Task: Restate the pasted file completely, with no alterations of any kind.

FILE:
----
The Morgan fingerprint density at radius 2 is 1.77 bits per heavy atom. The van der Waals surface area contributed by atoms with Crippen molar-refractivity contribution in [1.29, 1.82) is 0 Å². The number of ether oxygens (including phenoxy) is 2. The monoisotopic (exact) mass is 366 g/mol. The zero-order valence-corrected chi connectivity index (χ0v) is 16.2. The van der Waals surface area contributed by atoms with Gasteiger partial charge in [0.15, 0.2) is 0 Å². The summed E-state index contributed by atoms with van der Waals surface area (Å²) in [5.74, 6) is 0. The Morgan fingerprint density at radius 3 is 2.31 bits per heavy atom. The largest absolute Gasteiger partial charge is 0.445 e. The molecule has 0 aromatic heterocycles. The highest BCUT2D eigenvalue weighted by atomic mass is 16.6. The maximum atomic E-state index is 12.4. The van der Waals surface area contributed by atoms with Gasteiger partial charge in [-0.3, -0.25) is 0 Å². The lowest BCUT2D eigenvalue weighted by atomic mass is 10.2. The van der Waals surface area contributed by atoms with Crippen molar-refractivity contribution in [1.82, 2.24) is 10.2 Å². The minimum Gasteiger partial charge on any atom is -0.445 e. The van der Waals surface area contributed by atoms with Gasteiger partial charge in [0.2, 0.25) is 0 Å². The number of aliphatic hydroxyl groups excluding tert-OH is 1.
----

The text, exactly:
The Morgan fingerprint density at radius 2 is 1.77 bits per heavy atom. The van der Waals surface area contributed by atoms with Crippen molar-refractivity contribution in [1.29, 1.82) is 0 Å². The number of ether oxygens (including phenoxy) is 2. The monoisotopic (exact) mass is 366 g/mol. The zero-order valence-corrected chi connectivity index (χ0v) is 16.2. The van der Waals surface area contributed by atoms with Gasteiger partial charge in [0.15, 0.2) is 0 Å². The summed E-state index contributed by atoms with van der Waals surface area (Å²) in [5.74, 6) is 0. The Morgan fingerprint density at radius 3 is 2.31 bits per heavy atom. The largest absolute Gasteiger partial charge is 0.445 e. The molecule has 0 aromatic heterocycles. The highest BCUT2D eigenvalue weighted by atomic mass is 16.6. The maximum atomic E-state index is 12.4. The van der Waals surface area contributed by atoms with Gasteiger partial charge in [-0.3, -0.25) is 0 Å². The lowest BCUT2D eigenvalue weighted by atomic mass is 10.2. The van der Waals surface area contributed by atoms with Crippen molar-refractivity contribution in [1.82, 2.24) is 10.2 Å². The minimum Gasteiger partial charge on any atom is -0.445 e. The van der Waals surface area contributed by atoms with Gasteiger partial charge in [0.2, 0.25) is 0 Å². The number of aliphatic hydroxyl groups excluding tert-OH is 1.